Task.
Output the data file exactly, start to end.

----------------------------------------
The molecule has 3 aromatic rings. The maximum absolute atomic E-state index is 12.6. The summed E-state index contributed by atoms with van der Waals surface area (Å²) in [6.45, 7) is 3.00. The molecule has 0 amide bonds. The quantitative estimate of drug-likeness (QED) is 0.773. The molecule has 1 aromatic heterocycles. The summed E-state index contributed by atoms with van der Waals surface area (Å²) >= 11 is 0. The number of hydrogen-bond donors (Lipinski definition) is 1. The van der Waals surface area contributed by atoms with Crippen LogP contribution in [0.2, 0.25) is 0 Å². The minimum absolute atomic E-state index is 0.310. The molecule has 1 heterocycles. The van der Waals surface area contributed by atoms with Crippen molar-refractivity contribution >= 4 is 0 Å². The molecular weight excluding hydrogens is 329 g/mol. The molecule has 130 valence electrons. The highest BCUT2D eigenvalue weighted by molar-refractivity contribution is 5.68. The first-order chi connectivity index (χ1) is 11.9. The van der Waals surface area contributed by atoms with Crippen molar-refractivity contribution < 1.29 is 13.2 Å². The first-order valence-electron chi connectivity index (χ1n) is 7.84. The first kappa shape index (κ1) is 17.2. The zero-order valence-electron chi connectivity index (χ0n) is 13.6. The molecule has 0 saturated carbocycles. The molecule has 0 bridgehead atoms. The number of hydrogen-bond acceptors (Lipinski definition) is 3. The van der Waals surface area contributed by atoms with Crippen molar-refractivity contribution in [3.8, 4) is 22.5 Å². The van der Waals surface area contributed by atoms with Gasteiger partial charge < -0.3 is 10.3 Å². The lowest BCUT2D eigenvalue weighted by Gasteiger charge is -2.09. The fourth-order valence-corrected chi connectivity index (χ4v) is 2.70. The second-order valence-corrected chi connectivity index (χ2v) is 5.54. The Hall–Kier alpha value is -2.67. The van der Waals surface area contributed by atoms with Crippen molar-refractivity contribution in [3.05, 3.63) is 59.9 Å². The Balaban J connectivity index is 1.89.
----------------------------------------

The molecule has 3 aromatic rings. The maximum absolute atomic E-state index is 12.6. The summed E-state index contributed by atoms with van der Waals surface area (Å²) in [6.45, 7) is 3.00. The molecule has 0 amide bonds. The quantitative estimate of drug-likeness (QED) is 0.773. The molecule has 1 aromatic heterocycles. The summed E-state index contributed by atoms with van der Waals surface area (Å²) >= 11 is 0. The number of hydrogen-bond donors (Lipinski definition) is 1. The van der Waals surface area contributed by atoms with Crippen LogP contribution in [0.2, 0.25) is 0 Å². The minimum absolute atomic E-state index is 0.310. The molecule has 1 heterocycles. The van der Waals surface area contributed by atoms with Crippen molar-refractivity contribution >= 4 is 0 Å². The molecular weight excluding hydrogens is 329 g/mol. The molecule has 130 valence electrons. The highest BCUT2D eigenvalue weighted by molar-refractivity contribution is 5.68. The first-order chi connectivity index (χ1) is 11.9. The van der Waals surface area contributed by atoms with Crippen molar-refractivity contribution < 1.29 is 13.2 Å². The first-order valence-electron chi connectivity index (χ1n) is 7.84. The first kappa shape index (κ1) is 17.2. The zero-order valence-electron chi connectivity index (χ0n) is 13.6. The molecule has 0 saturated carbocycles. The molecule has 0 bridgehead atoms. The number of hydrogen-bond acceptors (Lipinski definition) is 3. The van der Waals surface area contributed by atoms with Crippen molar-refractivity contribution in [3.8, 4) is 22.5 Å². The van der Waals surface area contributed by atoms with Gasteiger partial charge < -0.3 is 10.3 Å². The lowest BCUT2D eigenvalue weighted by Gasteiger charge is -2.09. The fourth-order valence-corrected chi connectivity index (χ4v) is 2.70. The second-order valence-corrected chi connectivity index (χ2v) is 5.54. The Hall–Kier alpha value is -2.67. The van der Waals surface area contributed by atoms with Crippen molar-refractivity contribution in [3.05, 3.63) is 59.9 Å². The Balaban J connectivity index is 1.89.